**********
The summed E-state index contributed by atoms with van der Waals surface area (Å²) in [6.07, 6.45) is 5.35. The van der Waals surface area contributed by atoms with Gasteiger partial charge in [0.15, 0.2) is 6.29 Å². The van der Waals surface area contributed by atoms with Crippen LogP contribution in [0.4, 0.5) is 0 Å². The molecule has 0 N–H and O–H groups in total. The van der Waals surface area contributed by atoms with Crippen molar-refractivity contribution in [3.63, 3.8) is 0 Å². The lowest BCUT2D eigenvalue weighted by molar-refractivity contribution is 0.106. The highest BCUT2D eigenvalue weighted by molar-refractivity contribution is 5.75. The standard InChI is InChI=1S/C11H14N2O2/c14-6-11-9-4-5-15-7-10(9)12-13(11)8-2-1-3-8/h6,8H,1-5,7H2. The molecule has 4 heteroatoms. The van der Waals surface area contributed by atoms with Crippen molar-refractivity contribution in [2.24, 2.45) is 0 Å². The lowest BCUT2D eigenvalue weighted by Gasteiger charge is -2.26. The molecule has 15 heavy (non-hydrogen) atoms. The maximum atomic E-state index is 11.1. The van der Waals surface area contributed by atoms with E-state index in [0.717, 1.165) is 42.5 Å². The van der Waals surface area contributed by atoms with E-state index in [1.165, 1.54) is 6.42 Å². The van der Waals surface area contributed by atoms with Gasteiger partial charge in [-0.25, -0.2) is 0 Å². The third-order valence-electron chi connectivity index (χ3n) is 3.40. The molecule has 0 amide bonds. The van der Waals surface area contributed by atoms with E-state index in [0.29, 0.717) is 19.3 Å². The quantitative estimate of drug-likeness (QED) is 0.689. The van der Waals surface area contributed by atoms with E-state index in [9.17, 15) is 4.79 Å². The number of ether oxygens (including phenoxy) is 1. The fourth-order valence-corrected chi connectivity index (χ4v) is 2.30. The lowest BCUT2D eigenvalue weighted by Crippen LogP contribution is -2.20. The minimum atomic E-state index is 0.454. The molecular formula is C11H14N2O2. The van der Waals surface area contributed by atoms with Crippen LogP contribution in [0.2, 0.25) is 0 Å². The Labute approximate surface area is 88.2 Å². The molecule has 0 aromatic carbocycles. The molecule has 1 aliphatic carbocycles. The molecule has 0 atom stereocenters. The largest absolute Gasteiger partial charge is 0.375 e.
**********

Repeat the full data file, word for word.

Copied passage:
The summed E-state index contributed by atoms with van der Waals surface area (Å²) in [6.07, 6.45) is 5.35. The van der Waals surface area contributed by atoms with Gasteiger partial charge in [0.15, 0.2) is 6.29 Å². The van der Waals surface area contributed by atoms with Crippen LogP contribution in [0.4, 0.5) is 0 Å². The molecule has 0 N–H and O–H groups in total. The van der Waals surface area contributed by atoms with Crippen molar-refractivity contribution in [3.63, 3.8) is 0 Å². The lowest BCUT2D eigenvalue weighted by molar-refractivity contribution is 0.106. The highest BCUT2D eigenvalue weighted by molar-refractivity contribution is 5.75. The standard InChI is InChI=1S/C11H14N2O2/c14-6-11-9-4-5-15-7-10(9)12-13(11)8-2-1-3-8/h6,8H,1-5,7H2. The molecule has 4 heteroatoms. The van der Waals surface area contributed by atoms with Crippen molar-refractivity contribution in [2.24, 2.45) is 0 Å². The lowest BCUT2D eigenvalue weighted by Gasteiger charge is -2.26. The molecule has 15 heavy (non-hydrogen) atoms. The maximum atomic E-state index is 11.1. The van der Waals surface area contributed by atoms with E-state index in [0.717, 1.165) is 42.5 Å². The van der Waals surface area contributed by atoms with E-state index in [1.165, 1.54) is 6.42 Å². The van der Waals surface area contributed by atoms with Gasteiger partial charge in [-0.25, -0.2) is 0 Å². The third-order valence-electron chi connectivity index (χ3n) is 3.40. The molecule has 0 amide bonds. The van der Waals surface area contributed by atoms with E-state index in [0.29, 0.717) is 19.3 Å². The quantitative estimate of drug-likeness (QED) is 0.689. The van der Waals surface area contributed by atoms with E-state index in [9.17, 15) is 4.79 Å². The number of ether oxygens (including phenoxy) is 1. The fourth-order valence-corrected chi connectivity index (χ4v) is 2.30. The lowest BCUT2D eigenvalue weighted by Crippen LogP contribution is -2.20. The minimum atomic E-state index is 0.454. The molecular formula is C11H14N2O2. The van der Waals surface area contributed by atoms with Crippen LogP contribution in [0.2, 0.25) is 0 Å². The Labute approximate surface area is 88.2 Å². The molecule has 0 aromatic carbocycles. The molecule has 1 aliphatic carbocycles. The molecule has 0 atom stereocenters. The largest absolute Gasteiger partial charge is 0.375 e.